Law enforcement should play a supportive role in situations where there is a safety or criminal concern, but generally should not be the lead agency simply because a mental health crisis has occurred.

This ideal is far from the reality for many communities, where crisis services are inadequate and police play a significant role in crisis response. Changing those systems is a slow and gradual process. Historically, law enforcement, who are often very task-oriented, have tried to address the issue on their own, or have been reluctant to relinquish primary crisis response responsibilities to an evolving system of care. Unfortunately, it’s simply impossible for law enforcement to create a safe and humane crisis response system on their own or to take on permanent responsibility for managing every crisis call for service. Instead, law enforcement must work with their partners, look for strengths in the community, and support mental health system partners in shouldering primary responsibility of crisis response services.

How does CIT benefit communities?

When a program follows best practice CIT, the response to mental health crises has better outcomes for the person in crisis, the family, the officers, and whole communities. Because mental health professionals are involved in the response, the focus is on de-escalation and the person in crisis is more likely to be diverted to the appropriate mental health services, whenever possible. In addition, having an effective crisis response system in place, provides a better use of resources and is more cost-effective.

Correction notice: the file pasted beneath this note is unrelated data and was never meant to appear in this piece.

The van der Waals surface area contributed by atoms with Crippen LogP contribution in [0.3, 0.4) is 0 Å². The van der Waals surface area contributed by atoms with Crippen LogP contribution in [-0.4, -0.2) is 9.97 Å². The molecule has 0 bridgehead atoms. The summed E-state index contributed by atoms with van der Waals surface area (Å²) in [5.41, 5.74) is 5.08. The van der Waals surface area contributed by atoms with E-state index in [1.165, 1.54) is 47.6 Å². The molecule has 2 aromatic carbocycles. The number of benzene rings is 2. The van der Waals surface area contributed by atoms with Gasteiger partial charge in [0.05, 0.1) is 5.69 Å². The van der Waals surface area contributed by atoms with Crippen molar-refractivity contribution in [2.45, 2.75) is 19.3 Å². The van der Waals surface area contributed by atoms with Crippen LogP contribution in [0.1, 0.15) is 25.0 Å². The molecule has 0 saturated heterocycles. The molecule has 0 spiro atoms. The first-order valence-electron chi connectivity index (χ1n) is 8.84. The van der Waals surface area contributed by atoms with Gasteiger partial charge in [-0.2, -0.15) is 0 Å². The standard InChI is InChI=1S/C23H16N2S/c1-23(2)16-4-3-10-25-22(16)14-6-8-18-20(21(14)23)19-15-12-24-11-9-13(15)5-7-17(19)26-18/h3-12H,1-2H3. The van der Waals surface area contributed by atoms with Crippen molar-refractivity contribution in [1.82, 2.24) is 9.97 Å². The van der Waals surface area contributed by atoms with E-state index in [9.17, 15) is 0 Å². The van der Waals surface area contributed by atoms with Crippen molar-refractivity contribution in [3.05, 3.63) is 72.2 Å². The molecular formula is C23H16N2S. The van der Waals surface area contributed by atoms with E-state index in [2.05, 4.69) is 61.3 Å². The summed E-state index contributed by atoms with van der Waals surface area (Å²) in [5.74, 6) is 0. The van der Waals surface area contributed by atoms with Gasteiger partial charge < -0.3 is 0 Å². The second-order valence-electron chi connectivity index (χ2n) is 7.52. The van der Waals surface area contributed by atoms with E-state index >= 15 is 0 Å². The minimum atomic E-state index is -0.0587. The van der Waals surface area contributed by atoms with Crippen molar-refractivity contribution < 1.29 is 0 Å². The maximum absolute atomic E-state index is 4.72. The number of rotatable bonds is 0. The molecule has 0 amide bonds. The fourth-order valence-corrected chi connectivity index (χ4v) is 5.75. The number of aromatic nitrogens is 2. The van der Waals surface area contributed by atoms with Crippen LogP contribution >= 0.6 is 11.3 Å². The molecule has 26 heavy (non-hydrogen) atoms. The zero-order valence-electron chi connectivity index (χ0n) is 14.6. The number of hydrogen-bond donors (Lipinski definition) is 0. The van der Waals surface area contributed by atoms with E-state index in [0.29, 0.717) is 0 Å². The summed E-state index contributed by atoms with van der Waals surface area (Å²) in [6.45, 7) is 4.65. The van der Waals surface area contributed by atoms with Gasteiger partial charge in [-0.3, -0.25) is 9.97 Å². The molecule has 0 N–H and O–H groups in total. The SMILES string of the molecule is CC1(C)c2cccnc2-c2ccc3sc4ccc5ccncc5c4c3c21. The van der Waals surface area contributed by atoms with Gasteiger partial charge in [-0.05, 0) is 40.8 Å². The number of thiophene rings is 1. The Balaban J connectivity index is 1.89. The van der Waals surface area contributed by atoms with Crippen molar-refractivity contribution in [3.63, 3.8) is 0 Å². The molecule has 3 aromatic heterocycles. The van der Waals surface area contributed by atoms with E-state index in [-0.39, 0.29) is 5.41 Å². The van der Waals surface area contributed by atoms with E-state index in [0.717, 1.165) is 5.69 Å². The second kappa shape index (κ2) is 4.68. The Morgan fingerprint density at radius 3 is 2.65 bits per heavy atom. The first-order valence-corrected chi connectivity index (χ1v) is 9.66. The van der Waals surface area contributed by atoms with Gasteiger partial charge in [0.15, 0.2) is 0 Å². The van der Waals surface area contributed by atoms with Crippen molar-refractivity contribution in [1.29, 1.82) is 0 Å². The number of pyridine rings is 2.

What is the benefit of implementing the State-certified, best practice CIT model?

By following best practices, CIT programs can be assured that the right officers who have received the best training are engaged in crisis response. When law enforcement is called to respond to a mental health call, the officers should have the confidence that they have the best training and tools to help keep them and the community safe.

The CIT program ensures that a mental health professional will be a part of the crisis response and take the lead whenever possible. This approach allows mental health professionals to do their jobs, and allows law enforcement to focus on safety.

When an officer is trained from a State Certified CIT program, the certification transfers with the officer if they move to another department.

Should all officers be trained in CIT?

The purpose of CIT training is to prepare a select group of patrol officers to continue their patrol duties, now with a specialization in assisting people in crisis. Officers learn how to identify and most effectively respond to mental health crisis situations, divert individuals from the criminal justice and juvenile justice systems when appropriate, and help individuals access local mental health services.